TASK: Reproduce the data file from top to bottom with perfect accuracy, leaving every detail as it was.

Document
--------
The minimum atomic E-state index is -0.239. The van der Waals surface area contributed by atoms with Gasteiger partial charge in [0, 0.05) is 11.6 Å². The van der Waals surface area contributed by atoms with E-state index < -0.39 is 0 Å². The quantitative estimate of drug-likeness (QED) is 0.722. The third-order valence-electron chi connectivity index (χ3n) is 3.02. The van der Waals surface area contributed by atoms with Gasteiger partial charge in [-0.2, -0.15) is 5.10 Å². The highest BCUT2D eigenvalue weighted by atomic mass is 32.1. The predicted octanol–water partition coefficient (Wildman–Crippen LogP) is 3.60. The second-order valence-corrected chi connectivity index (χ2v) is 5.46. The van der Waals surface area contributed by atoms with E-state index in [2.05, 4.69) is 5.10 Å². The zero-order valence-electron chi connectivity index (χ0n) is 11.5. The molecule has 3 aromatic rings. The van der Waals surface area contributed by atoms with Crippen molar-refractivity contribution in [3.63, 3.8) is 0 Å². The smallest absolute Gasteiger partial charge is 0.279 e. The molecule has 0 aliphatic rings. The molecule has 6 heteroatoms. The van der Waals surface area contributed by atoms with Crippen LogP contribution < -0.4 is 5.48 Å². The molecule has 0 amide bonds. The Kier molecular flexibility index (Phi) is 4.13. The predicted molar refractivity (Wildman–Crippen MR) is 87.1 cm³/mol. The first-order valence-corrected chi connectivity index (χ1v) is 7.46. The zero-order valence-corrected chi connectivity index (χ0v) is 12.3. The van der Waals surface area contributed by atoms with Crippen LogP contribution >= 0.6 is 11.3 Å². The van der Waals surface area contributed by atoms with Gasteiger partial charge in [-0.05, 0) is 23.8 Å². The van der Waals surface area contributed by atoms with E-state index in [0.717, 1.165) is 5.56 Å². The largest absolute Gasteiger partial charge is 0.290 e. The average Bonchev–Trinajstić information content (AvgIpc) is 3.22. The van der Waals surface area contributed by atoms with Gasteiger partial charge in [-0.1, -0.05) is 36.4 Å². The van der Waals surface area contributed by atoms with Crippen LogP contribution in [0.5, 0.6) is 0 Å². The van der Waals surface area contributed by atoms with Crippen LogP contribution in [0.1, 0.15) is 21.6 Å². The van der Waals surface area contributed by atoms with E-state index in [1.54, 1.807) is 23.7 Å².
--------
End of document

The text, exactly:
The minimum atomic E-state index is -0.239. The van der Waals surface area contributed by atoms with Gasteiger partial charge in [0, 0.05) is 11.6 Å². The van der Waals surface area contributed by atoms with E-state index < -0.39 is 0 Å². The quantitative estimate of drug-likeness (QED) is 0.722. The third-order valence-electron chi connectivity index (χ3n) is 3.02. The van der Waals surface area contributed by atoms with Gasteiger partial charge in [-0.2, -0.15) is 5.10 Å². The highest BCUT2D eigenvalue weighted by atomic mass is 32.1. The predicted octanol–water partition coefficient (Wildman–Crippen LogP) is 3.60. The second-order valence-corrected chi connectivity index (χ2v) is 5.46. The van der Waals surface area contributed by atoms with E-state index in [2.05, 4.69) is 5.10 Å². The zero-order valence-electron chi connectivity index (χ0n) is 11.5. The molecule has 3 aromatic rings. The van der Waals surface area contributed by atoms with Crippen molar-refractivity contribution in [3.63, 3.8) is 0 Å². The smallest absolute Gasteiger partial charge is 0.279 e. The molecule has 0 aliphatic rings. The molecule has 6 heteroatoms. The van der Waals surface area contributed by atoms with Crippen LogP contribution < -0.4 is 5.48 Å². The molecule has 0 amide bonds. The Kier molecular flexibility index (Phi) is 4.13. The predicted molar refractivity (Wildman–Crippen MR) is 87.1 cm³/mol. The first-order valence-corrected chi connectivity index (χ1v) is 7.46. The zero-order valence-corrected chi connectivity index (χ0v) is 12.3. The van der Waals surface area contributed by atoms with Crippen LogP contribution >= 0.6 is 11.3 Å². The van der Waals surface area contributed by atoms with Gasteiger partial charge in [-0.05, 0) is 23.8 Å². The van der Waals surface area contributed by atoms with E-state index in [0.717, 1.165) is 5.56 Å². The largest absolute Gasteiger partial charge is 0.290 e. The average Bonchev–Trinajstić information content (AvgIpc) is 3.22. The van der Waals surface area contributed by atoms with Gasteiger partial charge in [-0.1, -0.05) is 36.4 Å². The van der Waals surface area contributed by atoms with Crippen LogP contribution in [0.5, 0.6) is 0 Å². The van der Waals surface area contributed by atoms with Crippen LogP contribution in [0.1, 0.15) is 21.6 Å². The van der Waals surface area contributed by atoms with E-state index in [1.54, 1.807) is 23.7 Å².